Telstra shelves fixed network asset stake sale plan

  • Telstra sold a stake in its towers business in 2021
  • It was on course to do the same with its fixed network assets
  • But new CEO Vicki Brady has put that plan on ice
  • She says current ownership structure is best for investors
  • Shareholders disagree, as Telstra’s stock heads south

Telstra CEO Vicki Brady has shown her mettle by deciding not to sell a stake in the Australian telco’s fixed networks unit, a U-turn that has surprised shareholders and put a dent in the company’s share price. 

In 2021, and in line with a telecom sector trend to ‘monetise’ network assets, Telstra sold a 49% stake in its InfraCo Towers unit for A$2.8bn (US$1.8bn at current exchange rates), and the then CEO Andrew Penn signalled a similar plan for the operator’s InfraCo Fixed unit, which runs its fibre lines, ducts and fixed network facilities, including datacentres, cable landing stations and satellite ground stations. That unit is deemed to have a greater value than the tower assets, so shareholders were expecting a healthy dividend from some form of divestment.

But Brady, who took over from Penn last year, has, following a review of Telstra’s assets and a restructuring process, decided that retaining full ownership of InfraCo Fixed is in the best interests of the operator and its shareholders (at least for now).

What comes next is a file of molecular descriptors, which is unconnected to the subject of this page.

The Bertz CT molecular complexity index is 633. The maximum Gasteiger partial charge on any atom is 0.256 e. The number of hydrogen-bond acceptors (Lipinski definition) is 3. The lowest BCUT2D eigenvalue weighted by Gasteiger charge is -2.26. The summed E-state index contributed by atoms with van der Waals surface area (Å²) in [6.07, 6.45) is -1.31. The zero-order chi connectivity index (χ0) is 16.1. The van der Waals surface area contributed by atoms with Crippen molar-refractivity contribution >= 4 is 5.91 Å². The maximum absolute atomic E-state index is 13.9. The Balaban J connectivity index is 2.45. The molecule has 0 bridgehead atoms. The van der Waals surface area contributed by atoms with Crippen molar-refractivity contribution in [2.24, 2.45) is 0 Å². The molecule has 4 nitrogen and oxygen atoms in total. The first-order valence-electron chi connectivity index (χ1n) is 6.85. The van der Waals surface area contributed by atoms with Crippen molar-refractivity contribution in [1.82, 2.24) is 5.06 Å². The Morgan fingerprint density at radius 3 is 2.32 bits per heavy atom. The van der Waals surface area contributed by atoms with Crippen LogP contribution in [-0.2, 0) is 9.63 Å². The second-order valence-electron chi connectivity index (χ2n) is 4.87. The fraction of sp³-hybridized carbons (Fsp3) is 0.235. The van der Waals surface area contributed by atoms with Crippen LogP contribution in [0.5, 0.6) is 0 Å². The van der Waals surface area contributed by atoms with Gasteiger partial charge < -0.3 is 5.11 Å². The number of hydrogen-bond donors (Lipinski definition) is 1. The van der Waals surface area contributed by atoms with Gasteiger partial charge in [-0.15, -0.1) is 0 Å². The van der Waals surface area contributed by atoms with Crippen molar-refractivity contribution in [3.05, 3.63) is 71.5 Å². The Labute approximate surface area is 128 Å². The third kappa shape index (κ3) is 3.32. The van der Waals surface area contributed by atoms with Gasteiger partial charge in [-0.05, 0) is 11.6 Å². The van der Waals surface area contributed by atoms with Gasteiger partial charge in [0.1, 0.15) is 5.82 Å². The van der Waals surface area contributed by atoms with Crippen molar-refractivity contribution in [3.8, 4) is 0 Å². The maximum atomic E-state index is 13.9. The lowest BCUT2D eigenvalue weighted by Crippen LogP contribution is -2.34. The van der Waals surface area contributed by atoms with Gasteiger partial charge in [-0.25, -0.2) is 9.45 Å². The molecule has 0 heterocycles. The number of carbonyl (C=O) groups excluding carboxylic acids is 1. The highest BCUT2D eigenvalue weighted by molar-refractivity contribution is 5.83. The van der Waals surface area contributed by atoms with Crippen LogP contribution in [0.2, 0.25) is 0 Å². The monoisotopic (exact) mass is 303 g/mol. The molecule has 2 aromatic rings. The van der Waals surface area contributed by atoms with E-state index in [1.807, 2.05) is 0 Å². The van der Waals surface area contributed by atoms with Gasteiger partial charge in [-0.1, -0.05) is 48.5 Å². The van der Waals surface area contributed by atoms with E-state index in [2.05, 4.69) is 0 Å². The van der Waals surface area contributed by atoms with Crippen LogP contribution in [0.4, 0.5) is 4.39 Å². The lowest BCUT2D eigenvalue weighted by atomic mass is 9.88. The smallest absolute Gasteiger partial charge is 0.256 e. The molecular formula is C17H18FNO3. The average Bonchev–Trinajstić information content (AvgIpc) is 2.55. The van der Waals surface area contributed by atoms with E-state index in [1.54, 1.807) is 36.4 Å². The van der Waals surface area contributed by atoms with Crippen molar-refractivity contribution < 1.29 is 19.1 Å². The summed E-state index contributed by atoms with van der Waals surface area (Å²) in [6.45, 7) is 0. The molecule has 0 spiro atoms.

In comments included in Telstra’s full fiscal year presentation, Brady noted that the telco had “created a strong digital infrastructure operator and are seeing strong customer demand for our infrastructure, while our customers’ needs and long‐term demands continue to evolve. This is being shaped by the shift to the cloud and rapid AI adoption driving datacentre and edge requirements, along with needs for domestic fibre and undersea cable.” 

She added: “After thoroughly examining alternatives, we have concluded that the greatest value to be created for shareholders is by maintaining the current ownership structure of InfraCo Fixed, for at least the medium term. Our focus remains on delivering long‐term, sustainable growth, and the objectives and principles of our capital management framework, including seeking to grow our dividend. InfraCo Fixed plays an important role in enabling this, particularly in an inflationary environment.”   

Indeed, InfraCo Fixed is Telstra’s second biggest contributor to the company’s earnings before interest, tax, depreciation and amortisation (EBITDA), second only to the telco’s mobile division: In the financial year to the end of June, InfraCo Fixed generated EBITDA of A$1.66bn (US$1.07bn), 21% of the telco’s total EBITDA of A$7.86bn (US$5bn). 

News of the decision was not well received by shareholders, as Telstra’s stock lost 2.8% of its value to end Thursday trading at A$4.13, its lowest price since March, despite a 5.4% year-on-year increase in full year revenues to A$23.2bn and a 14.2% increase in net profit for shareholders to A$1.9bn. 

For more details on Telstra’s financials and operational performance, see this earnings release

- Ray Le Maistre, Editorial Director, TelecomTV

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